6 Questions with Clare Phelan
Q1: Why art?
Art was the only subject that excited me at school and I don’t remember being much interested in anything else! I’ve always believed that art is for everyone, offering people the chance to experience themselves and the world around them in different ways. I was privileged to work as an Art Psychotherapist in the NHS for many years before becoming a fully time Fine Art Printmaker.
Q2: Where do you work?
I live and also work in a Victorian stone built house in Holmfirth, a village on the the edge of the Pennines in West Yorkshire. I’m lucky to have an etching press in my studio, and recently upgraded to a beautiful old Hunter Penrose Little John press, which is a thrilling development!
Printmakers often work alongside each other in Community Print Workshops, as printmaking equipment is often large, heavy and industrial in nature. I am a member of Hot Bed Press in Salford where I make some of my work, its great to share ideas, build relationships and see other printmakers work on a regular basis.
This October I also began a residency as part of the AA2A scheme (Artists Access to Art Colleges) at the University of Central Lancashire (UCLAN) The opportunity will give me access to a much larger etching press, enabling me to make a series bigger prints during 2019/20 academic year.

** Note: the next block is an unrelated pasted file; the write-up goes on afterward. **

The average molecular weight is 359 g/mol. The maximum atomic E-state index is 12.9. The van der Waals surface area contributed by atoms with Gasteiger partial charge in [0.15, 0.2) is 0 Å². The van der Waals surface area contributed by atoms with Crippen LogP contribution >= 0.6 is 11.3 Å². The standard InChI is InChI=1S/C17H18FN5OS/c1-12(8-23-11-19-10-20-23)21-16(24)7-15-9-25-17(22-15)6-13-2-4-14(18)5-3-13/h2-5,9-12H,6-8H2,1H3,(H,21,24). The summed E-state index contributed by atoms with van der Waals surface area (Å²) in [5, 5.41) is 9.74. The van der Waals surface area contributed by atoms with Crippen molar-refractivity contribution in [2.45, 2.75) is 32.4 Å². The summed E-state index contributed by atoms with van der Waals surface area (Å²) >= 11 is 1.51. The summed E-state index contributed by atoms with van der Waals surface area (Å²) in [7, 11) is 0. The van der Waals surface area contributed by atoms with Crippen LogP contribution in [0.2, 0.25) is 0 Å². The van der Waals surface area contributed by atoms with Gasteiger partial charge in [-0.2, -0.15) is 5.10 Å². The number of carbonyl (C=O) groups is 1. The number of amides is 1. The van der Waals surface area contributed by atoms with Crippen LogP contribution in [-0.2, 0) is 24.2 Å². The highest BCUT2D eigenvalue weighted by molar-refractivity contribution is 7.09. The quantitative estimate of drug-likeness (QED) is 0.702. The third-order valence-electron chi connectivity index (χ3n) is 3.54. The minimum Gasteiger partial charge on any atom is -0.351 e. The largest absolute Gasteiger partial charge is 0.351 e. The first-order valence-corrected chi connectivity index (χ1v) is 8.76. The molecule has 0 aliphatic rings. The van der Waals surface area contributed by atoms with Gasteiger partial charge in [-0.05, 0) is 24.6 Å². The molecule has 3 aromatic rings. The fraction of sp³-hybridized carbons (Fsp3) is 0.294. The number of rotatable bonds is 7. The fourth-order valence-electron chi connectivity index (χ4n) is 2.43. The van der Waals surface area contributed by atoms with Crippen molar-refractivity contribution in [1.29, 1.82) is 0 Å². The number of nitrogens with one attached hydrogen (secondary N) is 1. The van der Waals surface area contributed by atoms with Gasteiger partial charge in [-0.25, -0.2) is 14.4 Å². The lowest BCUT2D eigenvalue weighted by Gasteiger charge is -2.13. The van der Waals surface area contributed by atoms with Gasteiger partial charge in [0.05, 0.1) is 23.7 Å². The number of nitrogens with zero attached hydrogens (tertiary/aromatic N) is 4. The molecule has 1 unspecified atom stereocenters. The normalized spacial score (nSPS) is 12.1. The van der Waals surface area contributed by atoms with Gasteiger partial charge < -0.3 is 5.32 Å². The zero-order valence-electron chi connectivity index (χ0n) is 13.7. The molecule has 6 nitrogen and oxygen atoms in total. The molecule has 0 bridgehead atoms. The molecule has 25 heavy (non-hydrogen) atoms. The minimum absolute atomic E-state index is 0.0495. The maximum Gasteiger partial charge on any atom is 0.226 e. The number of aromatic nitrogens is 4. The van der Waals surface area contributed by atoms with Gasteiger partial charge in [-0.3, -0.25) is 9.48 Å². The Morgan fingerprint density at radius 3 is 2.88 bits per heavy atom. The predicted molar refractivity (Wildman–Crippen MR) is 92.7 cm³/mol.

Q3: What motivates and drives your work?
My work centres around found/recycled materials, and I am motivated by not knowing exactly how something will evolve using these non-traditional materials. The desire to create art from discarded historical ephemera that often tell stories about our relationship to technology has become an essential part of my practice.
Q4: Where does you inspiration come from?
I moved to West Yorkshire in the mid 80’s and have been preoccupied with the industrial revolution and its impact on the lives of those caught up in it ever since. My interest began with a love of Victorian stone buildings, from back to back terraces to the mighty derelict mills that dominate parts of the West Yorkshire landscape. From this initial love more specific areas of research developed, associated with narrative of ‘man and machine’
Current work stems from my preoccupation with the beginnings of mass production. Coding technologies used in the textile industries of lace, silk, cotton and wool have become a central focus. I have worked with the lace archive at Nottingham Trent University, and the archive at Sunnybank Mill in Farsley, Leeds.
The principles of the punch hole coded card technology were also used in the mechanical music industry in the form of pianola rolls and music box discs. The discovery of these artefacts, along with IBM punch cards have extended my visual language and area of interest.
Q5: What direction is your work heading?
I’ve been working on increasingly larger prints over the last couple of years, and the AA2A residency will give my work the chance to grow larger still. I am also working on an installation idea which will incorporate a number of large prints. I still have a lot to explore within my current area of interest and will be working with other textile archives in the North of England.
Q6: What do you hope people see when they look at your prints?
I don’t have fixed ideas about how people receive my work, I’m always fascinated with what others see. I like the idea that it resonates in different ways, to me this is one of the joys of abstract art.